Coreg CR and Pregnancy

Based on information from animal studies on pregnancy and Coreg CR (carvedilol CR), the medication may not be safe for pregnant women. When the active ingredient of the drug was given in high doses to pregnant rats and rabbits, it increased the risk of miscarriages and other problems. If you are taking this medication and pregnancy occurs, talk to your healthcare provider.

Is Coreg CR Safe During Pregnancy?

Coreg CR® (carvedilol CR) is a prescription beta blocker medication. Based on the results of animal studies, this medication may not be safe for use in pregnancy (although the full risks are not currently known).
 

Pregnancy Category C

The U.S. Food and Drug Administration (FDA) uses a pregnancy category system to classify the possible risks to a fetus when a specific medicine is taken during pregnancy. Pregnancy Category C is given to medicines that have not been studied in pregnant humans but do appear to cause harm to the fetus in animal studies. Also, medicines that have not been studied in any pregnant women or animals are automatically given a pregnancy Category C rating.
 
Studies that were conducted in pregnant rats and rabbits showed an increased risk for miscarriages and decrease in body weight with doses of carvedilol (the active ingredient in Coreg CR) up to 50 times the normal human dose. No birth defects were reported.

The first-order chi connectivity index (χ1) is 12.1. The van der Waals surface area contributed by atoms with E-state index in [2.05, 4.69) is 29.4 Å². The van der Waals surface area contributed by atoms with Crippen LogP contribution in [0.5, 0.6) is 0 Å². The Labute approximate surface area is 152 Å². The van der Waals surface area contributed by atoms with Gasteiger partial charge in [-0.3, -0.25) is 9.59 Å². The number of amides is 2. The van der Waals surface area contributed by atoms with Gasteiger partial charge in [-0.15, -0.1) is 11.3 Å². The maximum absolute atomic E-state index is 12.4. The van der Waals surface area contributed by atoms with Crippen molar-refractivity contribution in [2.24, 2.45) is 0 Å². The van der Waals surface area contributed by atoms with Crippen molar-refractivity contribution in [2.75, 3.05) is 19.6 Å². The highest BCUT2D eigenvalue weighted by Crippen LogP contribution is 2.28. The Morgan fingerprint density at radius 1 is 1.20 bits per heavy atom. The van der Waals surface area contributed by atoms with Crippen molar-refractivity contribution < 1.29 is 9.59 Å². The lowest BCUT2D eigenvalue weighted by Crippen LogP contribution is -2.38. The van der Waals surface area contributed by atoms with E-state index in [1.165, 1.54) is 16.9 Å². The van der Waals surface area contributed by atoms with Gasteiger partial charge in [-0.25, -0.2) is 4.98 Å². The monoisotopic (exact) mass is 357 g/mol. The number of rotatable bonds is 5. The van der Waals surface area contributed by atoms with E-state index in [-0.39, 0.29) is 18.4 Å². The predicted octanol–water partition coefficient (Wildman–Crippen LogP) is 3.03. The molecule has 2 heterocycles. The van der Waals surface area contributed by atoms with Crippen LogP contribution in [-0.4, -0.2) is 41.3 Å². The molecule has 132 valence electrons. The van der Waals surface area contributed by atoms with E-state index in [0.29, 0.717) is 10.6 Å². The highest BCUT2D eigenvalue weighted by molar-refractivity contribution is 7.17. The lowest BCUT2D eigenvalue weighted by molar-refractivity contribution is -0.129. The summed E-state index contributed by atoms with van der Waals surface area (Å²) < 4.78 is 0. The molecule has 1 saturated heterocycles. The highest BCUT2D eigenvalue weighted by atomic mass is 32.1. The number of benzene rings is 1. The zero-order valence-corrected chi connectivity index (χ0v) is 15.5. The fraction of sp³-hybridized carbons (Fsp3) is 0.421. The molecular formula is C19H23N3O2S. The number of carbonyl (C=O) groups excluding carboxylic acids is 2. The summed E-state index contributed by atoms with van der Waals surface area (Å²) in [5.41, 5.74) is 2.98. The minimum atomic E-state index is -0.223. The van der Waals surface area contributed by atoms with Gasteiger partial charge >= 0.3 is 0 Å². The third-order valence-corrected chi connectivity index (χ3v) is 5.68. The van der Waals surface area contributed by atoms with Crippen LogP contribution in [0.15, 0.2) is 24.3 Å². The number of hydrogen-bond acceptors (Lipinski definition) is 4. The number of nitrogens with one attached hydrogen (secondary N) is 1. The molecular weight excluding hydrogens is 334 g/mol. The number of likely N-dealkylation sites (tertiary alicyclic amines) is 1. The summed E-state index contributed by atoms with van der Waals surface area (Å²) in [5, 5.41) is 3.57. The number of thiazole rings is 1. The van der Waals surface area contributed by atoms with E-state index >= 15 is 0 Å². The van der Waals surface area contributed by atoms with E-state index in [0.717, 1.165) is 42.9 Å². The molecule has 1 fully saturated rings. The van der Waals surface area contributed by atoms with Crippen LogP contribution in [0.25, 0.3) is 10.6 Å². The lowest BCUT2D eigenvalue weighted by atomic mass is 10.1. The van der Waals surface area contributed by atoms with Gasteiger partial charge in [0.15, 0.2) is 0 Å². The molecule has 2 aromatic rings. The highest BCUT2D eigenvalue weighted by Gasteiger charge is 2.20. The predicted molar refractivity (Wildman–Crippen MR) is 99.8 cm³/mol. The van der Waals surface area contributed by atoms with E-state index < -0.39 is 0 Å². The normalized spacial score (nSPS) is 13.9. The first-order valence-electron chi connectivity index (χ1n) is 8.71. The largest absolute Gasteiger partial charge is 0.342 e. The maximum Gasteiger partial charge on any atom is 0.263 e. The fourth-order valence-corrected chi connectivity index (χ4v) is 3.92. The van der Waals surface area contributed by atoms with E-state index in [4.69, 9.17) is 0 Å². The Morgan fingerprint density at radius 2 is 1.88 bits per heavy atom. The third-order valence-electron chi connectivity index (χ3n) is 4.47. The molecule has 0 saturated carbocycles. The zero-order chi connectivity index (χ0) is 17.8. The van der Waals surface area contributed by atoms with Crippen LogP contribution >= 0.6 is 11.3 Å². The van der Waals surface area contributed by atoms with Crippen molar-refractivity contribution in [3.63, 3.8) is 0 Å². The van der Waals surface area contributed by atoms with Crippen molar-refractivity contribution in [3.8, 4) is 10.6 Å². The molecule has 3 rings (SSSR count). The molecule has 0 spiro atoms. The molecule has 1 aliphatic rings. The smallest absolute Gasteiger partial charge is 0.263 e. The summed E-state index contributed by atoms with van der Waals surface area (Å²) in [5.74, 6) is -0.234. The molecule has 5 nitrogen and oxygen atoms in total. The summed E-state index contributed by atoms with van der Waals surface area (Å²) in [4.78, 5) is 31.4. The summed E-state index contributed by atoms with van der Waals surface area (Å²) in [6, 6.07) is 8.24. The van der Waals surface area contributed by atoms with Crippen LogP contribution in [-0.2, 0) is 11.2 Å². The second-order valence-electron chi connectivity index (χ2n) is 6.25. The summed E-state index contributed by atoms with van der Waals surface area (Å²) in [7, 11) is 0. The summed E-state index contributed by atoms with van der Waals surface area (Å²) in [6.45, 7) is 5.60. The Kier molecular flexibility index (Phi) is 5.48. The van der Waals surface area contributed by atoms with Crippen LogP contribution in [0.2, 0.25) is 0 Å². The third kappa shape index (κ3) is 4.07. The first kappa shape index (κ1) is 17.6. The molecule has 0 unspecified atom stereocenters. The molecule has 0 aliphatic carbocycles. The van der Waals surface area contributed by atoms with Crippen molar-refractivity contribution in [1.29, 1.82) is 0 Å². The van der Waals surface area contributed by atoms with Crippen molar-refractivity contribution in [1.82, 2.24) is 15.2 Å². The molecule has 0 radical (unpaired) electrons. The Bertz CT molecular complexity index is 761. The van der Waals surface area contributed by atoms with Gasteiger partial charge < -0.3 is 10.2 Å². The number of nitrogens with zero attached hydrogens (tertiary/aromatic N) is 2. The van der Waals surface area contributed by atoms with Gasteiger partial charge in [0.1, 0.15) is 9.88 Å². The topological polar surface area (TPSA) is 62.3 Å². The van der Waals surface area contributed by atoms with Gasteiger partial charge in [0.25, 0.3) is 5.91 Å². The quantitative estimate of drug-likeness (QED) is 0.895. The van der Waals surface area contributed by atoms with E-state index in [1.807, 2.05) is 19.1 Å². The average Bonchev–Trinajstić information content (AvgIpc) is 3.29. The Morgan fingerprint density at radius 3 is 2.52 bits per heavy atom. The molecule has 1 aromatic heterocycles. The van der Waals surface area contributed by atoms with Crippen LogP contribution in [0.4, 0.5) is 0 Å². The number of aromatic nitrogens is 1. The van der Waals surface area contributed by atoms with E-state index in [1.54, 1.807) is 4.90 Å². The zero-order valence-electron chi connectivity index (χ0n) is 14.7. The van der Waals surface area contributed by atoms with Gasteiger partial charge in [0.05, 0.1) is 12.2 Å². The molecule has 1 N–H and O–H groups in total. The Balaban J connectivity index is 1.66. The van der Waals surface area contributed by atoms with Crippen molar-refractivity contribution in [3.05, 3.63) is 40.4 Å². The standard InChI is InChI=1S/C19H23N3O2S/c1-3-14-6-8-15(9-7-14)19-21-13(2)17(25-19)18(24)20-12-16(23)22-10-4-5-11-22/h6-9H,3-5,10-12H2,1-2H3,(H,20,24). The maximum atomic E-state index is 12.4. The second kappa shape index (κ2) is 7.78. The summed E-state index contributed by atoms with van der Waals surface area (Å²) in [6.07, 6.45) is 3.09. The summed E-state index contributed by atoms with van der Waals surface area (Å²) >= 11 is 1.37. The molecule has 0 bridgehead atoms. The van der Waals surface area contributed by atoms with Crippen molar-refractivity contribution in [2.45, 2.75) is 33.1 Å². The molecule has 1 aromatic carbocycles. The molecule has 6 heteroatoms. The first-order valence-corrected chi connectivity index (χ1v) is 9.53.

Little human research has been conducted on the effects that Coreg CR or any other beta blockers may have on the fetus. With other beta blockers, there have been individual reports of slowed growth (before birth), small placentas, and birth defects in women who took these drugs during pregnancy. There have also been reports of a very low heart rate, low blood sugars, and/or decreased breathing in some fetuses when beta blockers were used during childbirth.
 
It is important to note that animals do not always respond to medicines the same way that humans do. Therefore, a pregnancy Category C medicine may be given to a pregnant woman if a healthcare provider believes that the benefits to the pregnant woman outweigh any possible risks to the unborn child.
 
Written by/reviewed by: Kristi Monson, PharmD; Arthur Schoenstadt, MD
Last reviewed by: Kristi Monson, PharmD;
Last updated/reviewed:
Other Articles in This eMedTV Presentation
eMedTV Links
Copyright © 2006-2014 Clinaero, Inc.

eMedTV serves only as an informational resource. This site does not dispense medical advice or advice of any kind. Site users seeking medical advice about their specific situation should consult with their own physician. Click Terms of Use for more information.

This site complies with the HONcode standard for trustworthy health information:
verify here.